Landlines Officially Going The Way Of The Dinosaur

AncientPhone.jpg It's not surprising, but it's interesting to see it backed up by a study: people are no longer bothering to sign up for a landline when they move out of home, preferring instead the greater flexibility of a mobile phone. According to research by the Australian Communications and Media Authority, there's a clear pattern: older people stick to landlines, but younger people (especially those aged 24-35) are largely driven by mobile phone use. While I don't fall into that age bracket, I must admit the only reason I haven't got naked DSL at my place yet and dumped the landline is a combination of laziness and some problems with the DSL part of the equation. Have you dumped your landline — and did you get a barrage of relatives complaining you were too expensive to contact? Share your experiences in the comments. Pic by Holger.Ellgaard from Wikimedia Commons


Comments

    We dumped the landline in favour of iiNet Naked DSL when we moved house. It's really only there for our relatives to call us. Given the huge cap on my Virgin Mobile iPhone plan, I hardly use the VOIP line at all - we make all our international calls on my mobile for free.

    I recently moved house and decided to go with Naked DSL. After a few hiccups with getting it installed (the landlord hadn't connected the phone in the last four years) the service went live and i haven't looked back. I use iiNet which includes free local and national VOIP and my average phone bill including a few mobile calls is $3 or $4.

    naked dsl is incredible (if it works)... my goal in life is to not pay a cent to telstra and iinet have enabled me to do that by removing the need for line rental.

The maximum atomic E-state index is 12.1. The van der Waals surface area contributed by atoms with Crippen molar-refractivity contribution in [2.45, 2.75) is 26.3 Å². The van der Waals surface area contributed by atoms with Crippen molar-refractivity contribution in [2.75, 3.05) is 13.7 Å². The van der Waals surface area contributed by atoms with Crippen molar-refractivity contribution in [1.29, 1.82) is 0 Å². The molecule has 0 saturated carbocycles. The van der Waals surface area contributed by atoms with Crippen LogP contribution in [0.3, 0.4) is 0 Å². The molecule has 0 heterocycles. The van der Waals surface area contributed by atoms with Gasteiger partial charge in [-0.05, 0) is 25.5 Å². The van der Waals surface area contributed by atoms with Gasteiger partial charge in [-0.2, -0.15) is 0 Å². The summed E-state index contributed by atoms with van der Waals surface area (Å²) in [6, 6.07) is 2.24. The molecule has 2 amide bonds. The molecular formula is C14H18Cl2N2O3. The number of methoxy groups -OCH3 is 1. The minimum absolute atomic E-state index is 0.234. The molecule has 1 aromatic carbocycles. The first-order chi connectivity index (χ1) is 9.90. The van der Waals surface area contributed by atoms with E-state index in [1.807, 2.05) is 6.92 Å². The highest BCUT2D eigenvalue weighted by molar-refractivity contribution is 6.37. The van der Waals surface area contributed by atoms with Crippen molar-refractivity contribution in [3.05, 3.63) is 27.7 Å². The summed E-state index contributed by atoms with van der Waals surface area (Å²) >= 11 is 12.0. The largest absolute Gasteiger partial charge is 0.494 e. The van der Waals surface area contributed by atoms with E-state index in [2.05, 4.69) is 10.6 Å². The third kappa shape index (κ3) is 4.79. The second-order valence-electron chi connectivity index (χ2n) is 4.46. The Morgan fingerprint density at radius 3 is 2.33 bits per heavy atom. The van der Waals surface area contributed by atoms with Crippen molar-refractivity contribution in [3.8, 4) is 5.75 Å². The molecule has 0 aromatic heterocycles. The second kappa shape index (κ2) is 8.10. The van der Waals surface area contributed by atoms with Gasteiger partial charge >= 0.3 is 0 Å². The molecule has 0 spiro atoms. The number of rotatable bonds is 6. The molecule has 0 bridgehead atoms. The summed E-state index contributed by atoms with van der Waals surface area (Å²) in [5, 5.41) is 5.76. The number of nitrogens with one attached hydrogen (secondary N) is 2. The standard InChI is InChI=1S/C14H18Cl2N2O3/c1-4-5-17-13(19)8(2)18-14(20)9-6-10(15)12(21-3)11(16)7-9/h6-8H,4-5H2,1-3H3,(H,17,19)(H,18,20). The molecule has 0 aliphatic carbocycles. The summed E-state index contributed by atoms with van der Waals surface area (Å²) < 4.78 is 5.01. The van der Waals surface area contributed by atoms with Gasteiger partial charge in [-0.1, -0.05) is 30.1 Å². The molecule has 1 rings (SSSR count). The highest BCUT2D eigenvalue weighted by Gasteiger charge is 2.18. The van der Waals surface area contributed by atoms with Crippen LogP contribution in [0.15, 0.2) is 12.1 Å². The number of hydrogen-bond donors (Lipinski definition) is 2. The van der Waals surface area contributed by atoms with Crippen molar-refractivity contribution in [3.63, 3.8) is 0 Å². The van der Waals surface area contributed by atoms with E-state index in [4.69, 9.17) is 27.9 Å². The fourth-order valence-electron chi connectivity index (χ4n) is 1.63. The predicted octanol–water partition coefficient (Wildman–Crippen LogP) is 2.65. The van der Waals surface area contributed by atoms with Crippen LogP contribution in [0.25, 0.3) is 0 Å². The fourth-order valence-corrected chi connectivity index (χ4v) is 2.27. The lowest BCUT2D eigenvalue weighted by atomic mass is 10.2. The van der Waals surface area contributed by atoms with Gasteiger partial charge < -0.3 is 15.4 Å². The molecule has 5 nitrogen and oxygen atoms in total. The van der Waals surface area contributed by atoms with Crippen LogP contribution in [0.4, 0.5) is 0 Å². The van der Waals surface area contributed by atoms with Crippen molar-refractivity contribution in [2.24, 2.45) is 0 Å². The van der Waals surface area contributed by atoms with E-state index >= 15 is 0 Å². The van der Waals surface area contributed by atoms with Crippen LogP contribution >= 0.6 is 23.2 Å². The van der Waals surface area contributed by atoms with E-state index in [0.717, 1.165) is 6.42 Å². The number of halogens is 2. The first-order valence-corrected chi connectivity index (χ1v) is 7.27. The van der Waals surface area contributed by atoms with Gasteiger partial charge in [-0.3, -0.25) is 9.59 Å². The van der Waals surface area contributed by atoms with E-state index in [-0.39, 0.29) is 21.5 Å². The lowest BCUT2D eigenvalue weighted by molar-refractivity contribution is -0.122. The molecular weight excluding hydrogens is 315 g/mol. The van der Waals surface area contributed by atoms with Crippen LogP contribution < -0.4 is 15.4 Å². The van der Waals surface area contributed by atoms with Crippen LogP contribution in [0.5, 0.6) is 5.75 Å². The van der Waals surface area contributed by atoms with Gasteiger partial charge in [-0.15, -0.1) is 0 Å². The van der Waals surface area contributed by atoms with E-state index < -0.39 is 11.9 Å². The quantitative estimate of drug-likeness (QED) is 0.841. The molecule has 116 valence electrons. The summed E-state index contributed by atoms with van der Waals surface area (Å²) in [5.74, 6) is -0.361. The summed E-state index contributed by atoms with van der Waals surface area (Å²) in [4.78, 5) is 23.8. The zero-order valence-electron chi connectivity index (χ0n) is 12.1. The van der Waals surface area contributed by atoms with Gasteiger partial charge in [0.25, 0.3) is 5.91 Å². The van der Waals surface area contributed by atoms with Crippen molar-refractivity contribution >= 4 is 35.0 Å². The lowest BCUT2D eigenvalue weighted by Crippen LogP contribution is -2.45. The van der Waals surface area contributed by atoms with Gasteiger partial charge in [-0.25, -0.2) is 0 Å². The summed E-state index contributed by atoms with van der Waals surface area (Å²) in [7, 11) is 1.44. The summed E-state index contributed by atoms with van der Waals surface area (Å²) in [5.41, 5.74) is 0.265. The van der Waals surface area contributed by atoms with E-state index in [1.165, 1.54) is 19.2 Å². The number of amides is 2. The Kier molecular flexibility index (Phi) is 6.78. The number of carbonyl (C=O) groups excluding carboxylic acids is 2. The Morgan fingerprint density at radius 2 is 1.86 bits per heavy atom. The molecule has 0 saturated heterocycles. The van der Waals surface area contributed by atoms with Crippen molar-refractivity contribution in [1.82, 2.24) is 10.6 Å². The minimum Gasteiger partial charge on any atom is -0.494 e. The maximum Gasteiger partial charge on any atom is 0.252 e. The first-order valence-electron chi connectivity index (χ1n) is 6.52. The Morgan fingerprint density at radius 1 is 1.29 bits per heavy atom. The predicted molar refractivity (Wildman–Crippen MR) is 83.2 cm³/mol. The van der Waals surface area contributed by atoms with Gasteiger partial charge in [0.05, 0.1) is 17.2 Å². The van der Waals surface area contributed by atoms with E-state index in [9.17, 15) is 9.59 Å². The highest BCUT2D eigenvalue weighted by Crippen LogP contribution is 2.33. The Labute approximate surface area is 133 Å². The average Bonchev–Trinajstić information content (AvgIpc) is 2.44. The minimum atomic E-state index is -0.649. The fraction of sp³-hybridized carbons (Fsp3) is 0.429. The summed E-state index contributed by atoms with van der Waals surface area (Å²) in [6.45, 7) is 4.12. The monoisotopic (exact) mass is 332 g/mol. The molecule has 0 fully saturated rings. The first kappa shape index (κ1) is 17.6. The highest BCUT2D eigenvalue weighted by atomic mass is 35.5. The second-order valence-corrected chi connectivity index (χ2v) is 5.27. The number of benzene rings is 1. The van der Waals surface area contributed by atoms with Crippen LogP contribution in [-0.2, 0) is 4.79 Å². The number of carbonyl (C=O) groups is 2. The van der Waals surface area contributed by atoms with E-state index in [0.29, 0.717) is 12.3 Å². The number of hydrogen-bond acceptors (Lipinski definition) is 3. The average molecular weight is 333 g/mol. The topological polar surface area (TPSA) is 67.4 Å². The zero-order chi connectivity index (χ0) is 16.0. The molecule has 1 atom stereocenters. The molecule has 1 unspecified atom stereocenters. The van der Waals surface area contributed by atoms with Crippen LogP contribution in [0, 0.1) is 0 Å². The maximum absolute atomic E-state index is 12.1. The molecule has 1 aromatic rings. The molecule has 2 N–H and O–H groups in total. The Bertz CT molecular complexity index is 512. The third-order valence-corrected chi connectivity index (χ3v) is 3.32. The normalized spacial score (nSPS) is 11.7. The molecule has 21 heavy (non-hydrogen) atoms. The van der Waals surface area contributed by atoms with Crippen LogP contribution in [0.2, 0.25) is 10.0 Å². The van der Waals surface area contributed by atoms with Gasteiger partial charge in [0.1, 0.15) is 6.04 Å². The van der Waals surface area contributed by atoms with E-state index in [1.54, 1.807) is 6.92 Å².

having said that i had a problem with the lead-in cable to our house for the first 18 months... internode would not organise it to be fixed (always had to speak to level 1 support who told me to clear my cache in IE... i dont even use IE) ... iinet were much more proactive in organising telstra contractors (who were incredibly unreliable and most of them didn't understand the concept of naked). iinet understood that i had debugged the problem and new that it was somewhere between the telstra pit and the phone socket

    I pay for a landline connection, but haven't had a a phone to plug in to the socket since we moved in a couple of years ago. The only reason I don't go naked DSL is the deals are rather..umm.. uninspiring. Esp iinet and its counting of uploads to your quota.

    I am not surprised by this stat at all.

    I dumped my landline when IINet's Naked DSL first surfaced. Its been an awesome experience. Naked DSL combined with their free VOIP service means I could even keep the landline number that I dumped (if I wanted to), and still reachable on a "landline" by others.

    Not to mention the low-cost call charges, and I certainly don't miss paying line rentals month after month!

    Yup, farewell Telstra.

    btw does anyone else think the phone in the pic is uber-retro-cool?

    Questions:

    1. has anyone experienced poor quality with Naked DSL calls?

    2. anyone know of a good site that breaks down Naked DSL for beginners? Ie, what you need, how to set it up, etc?

    It's simple to see that a land line phone is not cost effective. $21 to $30 plus calls just to keep the service. You could have $29 Cap Mobile phone at home for that price and not have to pay for calls.